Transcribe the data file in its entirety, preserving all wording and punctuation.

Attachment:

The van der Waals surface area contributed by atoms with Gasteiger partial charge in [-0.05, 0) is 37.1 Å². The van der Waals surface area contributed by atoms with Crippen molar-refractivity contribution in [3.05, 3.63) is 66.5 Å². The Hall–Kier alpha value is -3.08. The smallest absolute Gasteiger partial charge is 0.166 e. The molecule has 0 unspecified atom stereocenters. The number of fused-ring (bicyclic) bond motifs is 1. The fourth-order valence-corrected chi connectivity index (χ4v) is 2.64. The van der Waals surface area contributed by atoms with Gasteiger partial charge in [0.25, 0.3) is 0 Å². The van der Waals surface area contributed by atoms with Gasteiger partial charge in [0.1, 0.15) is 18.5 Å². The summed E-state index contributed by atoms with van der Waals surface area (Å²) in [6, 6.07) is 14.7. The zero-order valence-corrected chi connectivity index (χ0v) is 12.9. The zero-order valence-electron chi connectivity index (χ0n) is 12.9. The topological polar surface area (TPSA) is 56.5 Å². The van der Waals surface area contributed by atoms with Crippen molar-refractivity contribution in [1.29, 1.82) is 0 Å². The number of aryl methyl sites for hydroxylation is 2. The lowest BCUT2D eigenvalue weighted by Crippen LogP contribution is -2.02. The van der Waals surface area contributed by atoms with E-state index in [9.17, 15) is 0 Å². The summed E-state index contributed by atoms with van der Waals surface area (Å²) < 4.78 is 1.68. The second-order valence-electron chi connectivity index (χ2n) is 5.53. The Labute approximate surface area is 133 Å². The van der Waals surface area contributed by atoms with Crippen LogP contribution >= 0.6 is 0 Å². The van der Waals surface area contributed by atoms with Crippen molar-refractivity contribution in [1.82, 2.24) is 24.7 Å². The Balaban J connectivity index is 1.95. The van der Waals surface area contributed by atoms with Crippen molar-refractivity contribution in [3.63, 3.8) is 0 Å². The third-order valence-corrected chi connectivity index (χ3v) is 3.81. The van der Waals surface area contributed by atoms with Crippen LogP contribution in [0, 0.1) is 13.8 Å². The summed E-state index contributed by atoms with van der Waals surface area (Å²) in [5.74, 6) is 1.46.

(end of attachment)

The van der Waals surface area contributed by atoms with Gasteiger partial charge in [-0.05, 0) is 37.1 Å². The van der Waals surface area contributed by atoms with Crippen molar-refractivity contribution in [3.05, 3.63) is 66.5 Å². The Hall–Kier alpha value is -3.08. The smallest absolute Gasteiger partial charge is 0.166 e. The molecule has 0 unspecified atom stereocenters. The number of fused-ring (bicyclic) bond motifs is 1. The fourth-order valence-corrected chi connectivity index (χ4v) is 2.64. The van der Waals surface area contributed by atoms with Gasteiger partial charge in [0.25, 0.3) is 0 Å². The van der Waals surface area contributed by atoms with Gasteiger partial charge in [0.1, 0.15) is 18.5 Å². The summed E-state index contributed by atoms with van der Waals surface area (Å²) in [6, 6.07) is 14.7. The zero-order valence-corrected chi connectivity index (χ0v) is 12.9. The zero-order valence-electron chi connectivity index (χ0n) is 12.9. The topological polar surface area (TPSA) is 56.5 Å². The van der Waals surface area contributed by atoms with Crippen molar-refractivity contribution in [1.29, 1.82) is 0 Å². The number of aryl methyl sites for hydroxylation is 2. The lowest BCUT2D eigenvalue weighted by Crippen LogP contribution is -2.02. The van der Waals surface area contributed by atoms with E-state index in [9.17, 15) is 0 Å². The summed E-state index contributed by atoms with van der Waals surface area (Å²) < 4.78 is 1.68. The second-order valence-electron chi connectivity index (χ2n) is 5.53. The Labute approximate surface area is 133 Å². The van der Waals surface area contributed by atoms with Crippen LogP contribution >= 0.6 is 0 Å². The van der Waals surface area contributed by atoms with Crippen molar-refractivity contribution in [1.82, 2.24) is 24.7 Å². The Balaban J connectivity index is 1.95. The van der Waals surface area contributed by atoms with Crippen molar-refractivity contribution in [3.63, 3.8) is 0 Å². The third-order valence-corrected chi connectivity index (χ3v) is 3.81. The van der Waals surface area contributed by atoms with Crippen LogP contribution in [0, 0.1) is 13.8 Å². The summed E-state index contributed by atoms with van der Waals surface area (Å²) in [5.74, 6) is 1.46.